----------40 seconds on the


It was late winter 1990, and there was a nationwide strike of Greyhound bus drivers going on. One of the drivers was accidentally killed during a protest. He was from Wenatchee, and that's where his memorial service would be held. With the two sides far apart in negotiations, it was feared there could be trouble at the service.

What a great opportunity for a local radio guy to get some network exposure!

So John Sattgast, then KPQ's news director, and I combed the opportunities. We had two choices:* ABC, our primary network; or NBC, from whom we aired "Talknet," "First Light," and some feature programs (though technically we were not considered an NBC affiliate). John rightly figured he should cover the story for ABC; meanwhile, I called Westwood One and asked if they were interested in my services for NBC (WW1 owned both NBC Radio and Mutual). They said "yes."

So on a snowy Friday afternoon, John and I both sat in the balcony of Wenatchee's Free Methodist Church, recording the service (we each had our own tape recorders) and deciding what to use in our reports. It had to be brief: I was limited to a total of 40 seconds, including my tag (my name and the network ID - that alone took four seconds!).

While we had our own equipment at the service, back at KPQ we had one production studio to fight over - er, I mean, share. John (who is nothing if not competitive) got the room first. So it wasn't until about 4:15 p.m. that I called the WW1 newsroom in Arlington, VA and fed my report. Forty seconds, right on the button.

When I got home, I called my dad and told him to listen to KING (NBC's Seattle affiliate) every hour on the hour. I also instructed the guy working at KPQ to run a tape and record NBC's satellite feed each hour, so I could have a copy.

Then, I tried to get a little sleep - I had to work the overnight shift.

A little after 8 p.m., my dad called. He heard it, and said it sounded "fine." Coming from him, that was high praise.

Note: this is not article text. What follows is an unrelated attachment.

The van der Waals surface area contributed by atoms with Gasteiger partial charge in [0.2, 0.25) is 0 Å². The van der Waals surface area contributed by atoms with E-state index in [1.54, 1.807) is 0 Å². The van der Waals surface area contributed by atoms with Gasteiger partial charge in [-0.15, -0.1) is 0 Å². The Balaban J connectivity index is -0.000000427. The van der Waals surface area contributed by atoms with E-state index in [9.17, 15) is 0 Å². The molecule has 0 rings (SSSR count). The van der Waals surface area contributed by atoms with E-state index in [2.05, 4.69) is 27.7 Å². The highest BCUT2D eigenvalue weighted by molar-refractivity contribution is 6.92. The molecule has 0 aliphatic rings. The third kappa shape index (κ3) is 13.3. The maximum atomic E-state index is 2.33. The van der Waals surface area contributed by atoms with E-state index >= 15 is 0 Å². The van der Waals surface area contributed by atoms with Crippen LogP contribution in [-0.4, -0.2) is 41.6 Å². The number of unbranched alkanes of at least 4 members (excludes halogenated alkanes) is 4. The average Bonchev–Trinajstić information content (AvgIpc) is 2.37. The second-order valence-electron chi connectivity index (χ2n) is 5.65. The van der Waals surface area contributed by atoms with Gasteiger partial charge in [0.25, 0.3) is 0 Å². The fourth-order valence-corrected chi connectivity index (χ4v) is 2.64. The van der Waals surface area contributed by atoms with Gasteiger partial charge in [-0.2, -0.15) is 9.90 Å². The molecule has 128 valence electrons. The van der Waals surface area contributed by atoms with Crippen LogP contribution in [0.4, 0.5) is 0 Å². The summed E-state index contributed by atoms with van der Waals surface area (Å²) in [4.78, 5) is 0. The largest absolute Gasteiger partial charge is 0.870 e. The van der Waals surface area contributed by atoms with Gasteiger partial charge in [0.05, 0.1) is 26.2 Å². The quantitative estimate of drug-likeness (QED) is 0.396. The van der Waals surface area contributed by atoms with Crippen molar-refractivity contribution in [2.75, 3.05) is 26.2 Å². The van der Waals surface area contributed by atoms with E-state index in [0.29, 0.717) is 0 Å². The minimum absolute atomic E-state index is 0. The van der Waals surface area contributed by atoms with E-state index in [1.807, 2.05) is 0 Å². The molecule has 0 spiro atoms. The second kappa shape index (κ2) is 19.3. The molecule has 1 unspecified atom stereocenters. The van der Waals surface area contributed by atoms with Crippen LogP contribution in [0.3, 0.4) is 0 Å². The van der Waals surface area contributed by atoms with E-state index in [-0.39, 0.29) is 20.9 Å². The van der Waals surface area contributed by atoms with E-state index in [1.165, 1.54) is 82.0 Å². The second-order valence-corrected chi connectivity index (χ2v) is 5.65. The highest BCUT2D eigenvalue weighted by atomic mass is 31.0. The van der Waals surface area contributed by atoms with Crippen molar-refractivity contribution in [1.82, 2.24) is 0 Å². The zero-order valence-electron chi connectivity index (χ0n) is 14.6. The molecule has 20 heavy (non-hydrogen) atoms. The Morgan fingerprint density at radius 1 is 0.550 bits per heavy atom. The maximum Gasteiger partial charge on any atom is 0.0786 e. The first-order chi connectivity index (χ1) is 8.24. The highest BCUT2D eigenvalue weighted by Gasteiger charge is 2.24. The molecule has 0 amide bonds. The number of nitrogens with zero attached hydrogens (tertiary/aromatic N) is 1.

So, now you can listen to the 11 p.m. EST broadcast of NBC Radio's "News on the Hour" from March 9, 1990 and hear for yourself:

It may not sound like much, but I put everything I had into saying that tag: "Ken Johannessen, for NBC Radio Network News. . ." For those 40 brief seconds, I was a part of America's first radio network. It was the high point of my radio life up 'til then. And that little bit of pride came back when I heard the tape, knowing that it went out over some 300 stations across the country.

Full disclosure: although the clever editing might give you the idea, my story did NOT lead the newscast; rather, it was the first story in the second segment, which started 2½ minutes in.

And no, I'm not really upset that Charles Van Dyke mispronounced my name (although I cringe whenever I hear it). At least I got it right.

One side note: when I was feeding my report, the engineer in Arlington asked me to do a tag for Mutual. I had no problem with that, but was afraid there'd be trouble with KPQ management if my voice was heard over the Mutual station in town. Of course, when I told them that, they said I should have done it. It would have been a nice "in your face" to be heard on the competition! (The extra 25 bucks would have been nice, too.)

Although it struck me as kinda funny when I got my payment for the report - guess what was on the check stub?

And, finally, if you've gotten this far, you've probably spent two minutes here on a story about something that lasted less than half that. I understand the dichotomy of that. But thanks for hanging in there anyway.

*- In case you were wondering, sending our stories to CBS or Mutual wasn't considered, since we weren't affiliated with them; besides, CBS only takes material from its affiliates. AP Radio, as it turns out, was an option, too - but we honestly never thought of them.

Text copyright © 2013 Kenneth I. Johannessen.

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But the traditional NBC network - the NBC we know today - was RED.

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